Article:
He first attained wide visibility as Leopold Bloom in Joseph Strick’s movie “Ulysses” (1967), based on the James Joyce novel. “Milo O’Shea is perfect as a fortyish, black-haired Bloom, bright-eyed when fun and lust are rising, flaccid and pathetic when rebuffed,” Bosley Crowther wrote in The New York Times.
He was easily recognizable by his bushy white hair and black eyebrows, and, of course, that devilish Irish smile. Among his films were “Ulysses,” “Barbarella” and “The Verdict.” He died yesterday in Manhattan.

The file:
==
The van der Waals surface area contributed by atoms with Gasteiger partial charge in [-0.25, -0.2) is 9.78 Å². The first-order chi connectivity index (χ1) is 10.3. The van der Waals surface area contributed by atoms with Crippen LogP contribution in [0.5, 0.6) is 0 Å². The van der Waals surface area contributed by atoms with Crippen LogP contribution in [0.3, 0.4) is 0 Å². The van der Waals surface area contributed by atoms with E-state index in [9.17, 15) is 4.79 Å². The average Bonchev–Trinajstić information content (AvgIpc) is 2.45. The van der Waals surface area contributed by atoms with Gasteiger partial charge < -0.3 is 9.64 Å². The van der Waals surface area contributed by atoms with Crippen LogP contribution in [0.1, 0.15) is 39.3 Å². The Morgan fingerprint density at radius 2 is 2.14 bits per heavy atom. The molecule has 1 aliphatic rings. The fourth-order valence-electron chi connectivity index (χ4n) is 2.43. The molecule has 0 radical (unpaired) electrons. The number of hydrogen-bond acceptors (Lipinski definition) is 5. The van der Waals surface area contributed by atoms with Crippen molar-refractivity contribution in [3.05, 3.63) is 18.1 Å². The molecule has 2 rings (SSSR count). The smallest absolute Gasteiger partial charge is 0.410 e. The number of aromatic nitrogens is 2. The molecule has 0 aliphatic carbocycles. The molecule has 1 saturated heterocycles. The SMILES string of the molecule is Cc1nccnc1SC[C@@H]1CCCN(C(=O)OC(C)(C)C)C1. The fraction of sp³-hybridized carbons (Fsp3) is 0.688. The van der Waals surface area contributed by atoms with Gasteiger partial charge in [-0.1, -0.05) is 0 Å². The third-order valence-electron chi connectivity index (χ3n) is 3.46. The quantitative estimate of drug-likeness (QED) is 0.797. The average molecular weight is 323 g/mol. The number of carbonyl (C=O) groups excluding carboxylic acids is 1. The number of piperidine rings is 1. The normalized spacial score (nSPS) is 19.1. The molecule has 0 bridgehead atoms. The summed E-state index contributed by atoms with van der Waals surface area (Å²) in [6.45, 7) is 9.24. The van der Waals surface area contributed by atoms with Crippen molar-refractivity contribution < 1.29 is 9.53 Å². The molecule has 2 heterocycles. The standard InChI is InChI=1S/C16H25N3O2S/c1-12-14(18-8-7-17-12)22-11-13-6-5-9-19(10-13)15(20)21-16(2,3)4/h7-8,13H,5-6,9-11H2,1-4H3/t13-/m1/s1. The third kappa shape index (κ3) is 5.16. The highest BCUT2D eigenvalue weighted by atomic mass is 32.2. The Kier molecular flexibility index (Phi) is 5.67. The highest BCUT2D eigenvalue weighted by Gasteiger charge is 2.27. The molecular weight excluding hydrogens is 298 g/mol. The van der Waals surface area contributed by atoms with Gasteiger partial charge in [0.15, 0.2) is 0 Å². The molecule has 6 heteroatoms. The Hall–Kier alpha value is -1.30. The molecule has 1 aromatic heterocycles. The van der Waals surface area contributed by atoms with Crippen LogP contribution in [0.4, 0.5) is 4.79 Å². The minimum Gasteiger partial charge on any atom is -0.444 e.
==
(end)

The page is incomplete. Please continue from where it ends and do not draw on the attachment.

He also appeared on television shows such as “The Golden Girls,” “Cheers” and “Frasier” and played the chief justice of the Supreme Court on “The West Wing.” He was twice nominated for Tony Awards.
Of all his performances, the one I would like to have seen most was his initial performance on Broadway. In 1968, he co-starred with Eli Wallach. The play, “The Staircase”, featured O’Shea and Wallach as middle-aged gay hairdressers whose suffered through similar problems as heterosexual couples. Though not a large commercial success, it is hailed as one of the very first efforts to portray a same-sex couple.
Columnist-the Guardian Express